Two Studies Offer More Insight on Risk-Reducing Benefits of Low-Dose Aspirin, NSAIDs

New research on the risk-reducing benefits of aspirin shed more light on its mechanism of action as well as its potential benefit to reduce the risk of aggressive prostate cancer

Adriana Vidal, PhD

New research on the risk-reducing benefits of aspirin shed more light on its mechanism of action as well as its potential benefit to reduce the risk of aggressive prostate cancer, according to data from two studies presented at the 13th Annual American Association for Cancer Research International Conference on Frontiers in Cancer Prevention Research.

While prior studies measuring aspirin’s abilities to reduce the risk of cancer mortality showed that the agent inhibits the COX-1 pathway, the new study has shown that the agent also plays a role in inhibiting the COX-2 pathway.

“Studies have shown that aspirin administration for 5 or more years reduces the incidence of all cancers by 38%. This benefit is seen even at the low doses of aspirin (eg, 81 mg daily) required to inhibit platelet aggregation via inhibiting the COX-1 pathway, a finding consistent with the known participation of platelets in the metastatic process,” Pierre Massion, MD, professor of medicine and cancer biology in the Division of Allergy, Pulmonary, and Critical Care Medicine at Vanderbilt University School of Medicine, said in a statement.

In this new study, Massion and his colleagues set out to determine if low-dose aspirin reduced levels of the pro-metastatic molecule prostaglandin E2 (PGE2) through inhibition of the COX-2 pathway.

“We found that the potency of low-dose aspirin in inhibiting COX-2 in the tumor cells is as great or greater than its potency as an inhibitor of COX-1 in the platelet,” Massion said. “This indicates that at a cellular level, aspirin is not selective for the platelet, but could also block COX-2 in cancers.”

Using three lung adenocarcinoma cell lines, the researchers found that the doses of aspirin required to inhibit COX-2—dependent PGE2 production were equal to or less than the doses required for the inhibition of COX-1–dependent platelet aggregation.

Next, using urine samples of 54 participants who took the low-dose 81-mg aspirin tablets for 2 weeks, the researchers demonstrated that aspirin inhibited PGE2 production by 45% and reduced the levels of a metabolite of PGE2, prostacyclin, by 37%.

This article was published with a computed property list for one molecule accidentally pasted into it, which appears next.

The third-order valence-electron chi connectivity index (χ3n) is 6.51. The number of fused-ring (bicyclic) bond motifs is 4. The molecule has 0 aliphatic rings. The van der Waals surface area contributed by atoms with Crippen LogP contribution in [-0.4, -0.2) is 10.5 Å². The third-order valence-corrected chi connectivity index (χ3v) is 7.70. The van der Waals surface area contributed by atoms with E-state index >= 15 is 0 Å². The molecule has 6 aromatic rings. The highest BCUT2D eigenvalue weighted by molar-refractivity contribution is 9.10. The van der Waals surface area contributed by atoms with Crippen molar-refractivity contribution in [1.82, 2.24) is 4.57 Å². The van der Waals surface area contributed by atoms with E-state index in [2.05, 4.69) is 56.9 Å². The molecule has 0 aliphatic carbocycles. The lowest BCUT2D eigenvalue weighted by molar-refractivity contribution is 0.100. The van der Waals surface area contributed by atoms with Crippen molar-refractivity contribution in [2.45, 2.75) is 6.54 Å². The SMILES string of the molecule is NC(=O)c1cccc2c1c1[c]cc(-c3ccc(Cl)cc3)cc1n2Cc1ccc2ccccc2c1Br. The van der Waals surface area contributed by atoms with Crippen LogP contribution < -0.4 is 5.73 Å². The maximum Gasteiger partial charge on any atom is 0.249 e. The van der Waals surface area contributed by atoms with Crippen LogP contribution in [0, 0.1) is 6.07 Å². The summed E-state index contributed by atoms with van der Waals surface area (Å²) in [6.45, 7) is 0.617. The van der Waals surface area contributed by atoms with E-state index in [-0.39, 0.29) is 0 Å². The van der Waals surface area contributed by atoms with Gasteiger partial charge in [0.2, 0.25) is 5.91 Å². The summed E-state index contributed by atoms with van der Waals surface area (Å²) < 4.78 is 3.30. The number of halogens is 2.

“Our findings may explain how even a very low dose of aspirin taken daily can produce such a substantial reduction in cancer deaths and metastasis,” Massion said.

Role in Aggressive Prostate Cancer

Another study presented at the conference showed that the use of aspirin and/or other non-steroidal anti-inflammatory drugs (NSAIDs) was associated with a reduced risk for aggressive prostate cancer in men who had elevated PSA levels and a negative biopsy at baseline.

“Our purpose was to examine the effects of anti-inflammatory medication use on prostate cancer diagnosis in a study where biopsies were performed largely independent of PSA screening, because anti-inflammatory drugs can lower PSA levels and thus could cloud the real effects of these drugs on prostate cancer detection,” Adriana Vidal, PhD, assistant professor of surgery in the Division of Urology at Duke University School of Medicine, said in a statement.

“Our data support the hypothesis that anti-inflammatory drugs may have a biological role in arresting prostate cancer development, but this requires formal prospective testing in randomized trials.”

“Further, we found that NSAIDs only lower PSA by a small amount, and we predict this would have no effect on PSA’s ability to predict prostate cancer in these men,” added Vidal.

Participants were from the REDUCE study, which tested if dutasteride reduces the risk of incident prostate cancer. All men had a PSA between 2.5 ng/mL and 10 ng/mL, and a biopsy with negative results for prostate cancer prior to the start of the study.

Of the 6390 men, 50% never used aspirin and/or other NSAIDs, 21% were aspirin users, 18% were users of other NSAIDs, and 11% used both aspirin and other NSAIDs.

The researchers found that aspirin and/or NSAIDs use lowered the risk for prostate cancer by 14%. After adjusting for confounding factors, the researchers found that the use of aspirin and/or other NSAIDs reduced the risk for overall prostate cancer by 13% and the risk of high-grade prostate cancer by 17%, but no association was found with low-grade prostate cancer alone.